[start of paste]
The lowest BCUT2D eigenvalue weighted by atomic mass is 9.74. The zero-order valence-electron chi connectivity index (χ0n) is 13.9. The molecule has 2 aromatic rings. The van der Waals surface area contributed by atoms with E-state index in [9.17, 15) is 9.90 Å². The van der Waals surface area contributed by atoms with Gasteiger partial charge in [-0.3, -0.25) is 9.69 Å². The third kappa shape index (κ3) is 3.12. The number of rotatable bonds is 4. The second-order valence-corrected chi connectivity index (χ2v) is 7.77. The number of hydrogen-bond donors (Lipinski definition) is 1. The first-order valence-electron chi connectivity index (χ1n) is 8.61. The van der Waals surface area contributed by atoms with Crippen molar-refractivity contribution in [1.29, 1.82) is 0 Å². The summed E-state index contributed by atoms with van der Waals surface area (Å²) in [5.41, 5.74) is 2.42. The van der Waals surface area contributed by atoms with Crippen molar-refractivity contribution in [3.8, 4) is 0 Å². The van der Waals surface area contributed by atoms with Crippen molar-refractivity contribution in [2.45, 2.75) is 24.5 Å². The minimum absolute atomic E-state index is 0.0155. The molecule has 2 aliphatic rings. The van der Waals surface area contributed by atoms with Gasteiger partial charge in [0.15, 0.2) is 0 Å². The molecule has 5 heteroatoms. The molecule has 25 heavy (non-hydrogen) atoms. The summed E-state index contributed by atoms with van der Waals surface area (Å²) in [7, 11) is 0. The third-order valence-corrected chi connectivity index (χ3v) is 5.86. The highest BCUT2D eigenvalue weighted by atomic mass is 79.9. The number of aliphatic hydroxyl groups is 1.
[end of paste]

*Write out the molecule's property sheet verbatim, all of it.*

The lowest BCUT2D eigenvalue weighted by atomic mass is 9.74. The zero-order valence-electron chi connectivity index (χ0n) is 13.9. The molecule has 2 aromatic rings. The van der Waals surface area contributed by atoms with E-state index in [9.17, 15) is 9.90 Å². The van der Waals surface area contributed by atoms with Gasteiger partial charge in [-0.3, -0.25) is 9.69 Å². The third kappa shape index (κ3) is 3.12. The number of rotatable bonds is 4. The second-order valence-corrected chi connectivity index (χ2v) is 7.77. The number of hydrogen-bond donors (Lipinski definition) is 1. The first-order valence-electron chi connectivity index (χ1n) is 8.61. The van der Waals surface area contributed by atoms with Crippen molar-refractivity contribution in [1.29, 1.82) is 0 Å². The summed E-state index contributed by atoms with van der Waals surface area (Å²) in [5.41, 5.74) is 2.42. The van der Waals surface area contributed by atoms with Crippen molar-refractivity contribution in [3.8, 4) is 0 Å². The van der Waals surface area contributed by atoms with Crippen molar-refractivity contribution in [2.45, 2.75) is 24.5 Å². The minimum absolute atomic E-state index is 0.0155. The molecule has 2 aliphatic rings. The van der Waals surface area contributed by atoms with Gasteiger partial charge in [0.15, 0.2) is 0 Å². The molecule has 5 heteroatoms. The molecule has 25 heavy (non-hydrogen) atoms. The summed E-state index contributed by atoms with van der Waals surface area (Å²) in [7, 11) is 0. The third-order valence-corrected chi connectivity index (χ3v) is 5.86. The highest BCUT2D eigenvalue weighted by atomic mass is 79.9. The number of aliphatic hydroxyl groups is 1.